Lawrence Lessig

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Lessig Announces Presidential Bid
| published September 11, 2015 |

By Thursday Review staff

A Harvard law professor says he has already raised enough money—more than $1 million and climbing—to make his oft-discussed Presidential bid a reality.

Lawrence Lessig, a South Dakota native, political activist and Roy L. Furman professor of law at Harvard, had challenged those encouraging his White House bid to see if he could raise at least $1 million by Labor Day of this year. Lessig announced that he had reached that milestone over the weekend of September 5-6 by using a mix of social media and crowdfunding campaigns, and at an event organized and held in Claremont, New Hampshire on Wednesday, Lessig made his candidacy official.

Lessig chose Claremont as his venue because it was the same town hall location in which then-President Bill Clinton and then-House Speaker Newt Gingrich had jointly promised to tackle campaign finance reform, a pledge that neither politician acted upon. Lessig is an outspoken critic of the current state of political fundraising in the U.S., and has advocated major reforms for years. He hopes to finance his campaign for President using primarily crowdsourcing and social media, and encouraging small contributions by large numbers of people.

Lessig will become the fifth Democrat to challenge Hillary Clinton in the race for the Presidency, a contact already swollen with at least 17 major Republican candidates and five Democrats. Though Lessig is hardly a household name, and registers lower name-recognition, he has a wide and loyal following, especially among those who fear that campaign financing has ruined the process of electing officials.

Lessig has said he is campaigning as a “referendum president.” Lessig says he would serve one term, and only until he was able to craft and pass a sweeping, top-down reform bill—a large-scale political reboot which would include measures to curb political spending, redesign our thinking about gerrymandering, and guarantee fair representation in Congress. Among his proposals would be dollar-specific vouchers, given to all registered voters, to help directly fund candidates in the same way that votes are cast.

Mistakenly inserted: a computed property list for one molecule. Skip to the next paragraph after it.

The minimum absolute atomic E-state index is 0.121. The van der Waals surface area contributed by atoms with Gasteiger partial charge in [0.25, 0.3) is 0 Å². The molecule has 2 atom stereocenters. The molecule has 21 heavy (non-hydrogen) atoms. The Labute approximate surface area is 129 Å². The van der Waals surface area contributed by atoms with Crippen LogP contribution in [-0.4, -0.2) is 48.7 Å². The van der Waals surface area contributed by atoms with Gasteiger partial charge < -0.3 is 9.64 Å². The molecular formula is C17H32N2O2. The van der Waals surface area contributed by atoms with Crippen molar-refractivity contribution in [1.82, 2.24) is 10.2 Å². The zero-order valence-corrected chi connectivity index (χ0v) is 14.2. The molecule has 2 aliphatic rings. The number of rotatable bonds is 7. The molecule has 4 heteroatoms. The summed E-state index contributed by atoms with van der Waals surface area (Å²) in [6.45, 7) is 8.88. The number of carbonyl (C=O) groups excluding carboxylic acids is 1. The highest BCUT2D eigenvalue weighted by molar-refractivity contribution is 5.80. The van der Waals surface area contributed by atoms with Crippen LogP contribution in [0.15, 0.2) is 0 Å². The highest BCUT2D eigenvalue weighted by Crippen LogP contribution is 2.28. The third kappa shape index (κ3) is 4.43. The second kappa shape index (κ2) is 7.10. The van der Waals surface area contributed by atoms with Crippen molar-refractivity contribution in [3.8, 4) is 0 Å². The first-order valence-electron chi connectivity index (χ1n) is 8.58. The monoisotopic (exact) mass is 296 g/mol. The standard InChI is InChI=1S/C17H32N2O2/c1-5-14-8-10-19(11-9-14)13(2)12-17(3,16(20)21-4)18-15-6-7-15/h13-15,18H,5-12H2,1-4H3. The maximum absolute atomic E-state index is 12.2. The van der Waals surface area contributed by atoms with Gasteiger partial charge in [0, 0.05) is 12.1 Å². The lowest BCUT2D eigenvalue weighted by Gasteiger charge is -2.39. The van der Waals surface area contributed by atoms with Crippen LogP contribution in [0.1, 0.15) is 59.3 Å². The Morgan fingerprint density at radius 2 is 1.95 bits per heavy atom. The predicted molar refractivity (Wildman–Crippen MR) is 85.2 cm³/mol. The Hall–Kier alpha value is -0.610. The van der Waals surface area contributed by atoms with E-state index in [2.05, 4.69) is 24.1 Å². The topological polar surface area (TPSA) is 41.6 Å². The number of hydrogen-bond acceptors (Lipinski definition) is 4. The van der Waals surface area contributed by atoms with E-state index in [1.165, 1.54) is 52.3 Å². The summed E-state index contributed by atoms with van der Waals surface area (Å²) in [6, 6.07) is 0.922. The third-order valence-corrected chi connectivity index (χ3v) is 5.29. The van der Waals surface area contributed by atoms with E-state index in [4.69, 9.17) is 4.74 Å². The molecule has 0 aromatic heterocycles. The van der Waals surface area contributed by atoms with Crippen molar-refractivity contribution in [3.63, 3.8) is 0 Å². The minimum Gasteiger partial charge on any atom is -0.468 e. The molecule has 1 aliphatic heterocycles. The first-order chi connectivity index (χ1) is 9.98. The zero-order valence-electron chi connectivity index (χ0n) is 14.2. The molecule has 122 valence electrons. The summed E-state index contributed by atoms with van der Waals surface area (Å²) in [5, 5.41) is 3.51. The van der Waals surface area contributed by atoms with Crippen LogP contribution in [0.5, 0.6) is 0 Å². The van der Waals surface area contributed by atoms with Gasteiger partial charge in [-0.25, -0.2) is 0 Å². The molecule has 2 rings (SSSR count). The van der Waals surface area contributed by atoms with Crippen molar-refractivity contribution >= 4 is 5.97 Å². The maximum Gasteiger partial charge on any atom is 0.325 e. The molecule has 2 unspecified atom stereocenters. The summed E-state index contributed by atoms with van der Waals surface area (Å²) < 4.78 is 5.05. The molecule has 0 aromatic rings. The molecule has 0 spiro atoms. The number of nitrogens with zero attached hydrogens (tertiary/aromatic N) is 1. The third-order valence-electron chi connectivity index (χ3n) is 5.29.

Lessig also says that all candidates regardless of party or political stripe should make it their first and foremost priority to promise to work toward improving democracy.

Lessig is a technologist and an author whose books include Republic Lost: How Money Corrupts Congress, and a Plan to Stop It. The book says that the corruption of the American political system has reached into nearly every level of politics, and that only after citizens collectively agree that the corruption of Congress is a common enemy of true and open democracy, will the system again work as the founding fathers had intended.

In a statement on his website Lessig refers to the long Democratic Party primary and caucus season ahead, and outlines his intentions.

“Our goal,” writes Lessig, “is to place at the center of this primary the most important moral issue of our time—achieving the equality that a democracy demands—so we can finally build the society that we were promised: one where citizens are equal, and where none could imagine the need to assert the most basic truth of any society—that their lives mattered any less than anyone else.”

Prior to teaching at Harvard, Lessig was an instructor at Stanford Law School. While at Stanford, he founded and developed the college’s Center for Internet and Society. Lessig holds a BA in economics from the University of Pennsylvania, an MA in philosophy from Cambridge, and a Juris Doctorate from Yale.

Related Thursday Review articles:

Fiorina May Appear in CNN Debate After All; Keith H. Roberts; Thursday Review; September 2, 2015.

Is Biden Closer to a Decision?; R. Alan Clanton; Thursday Review; August 28, 2015.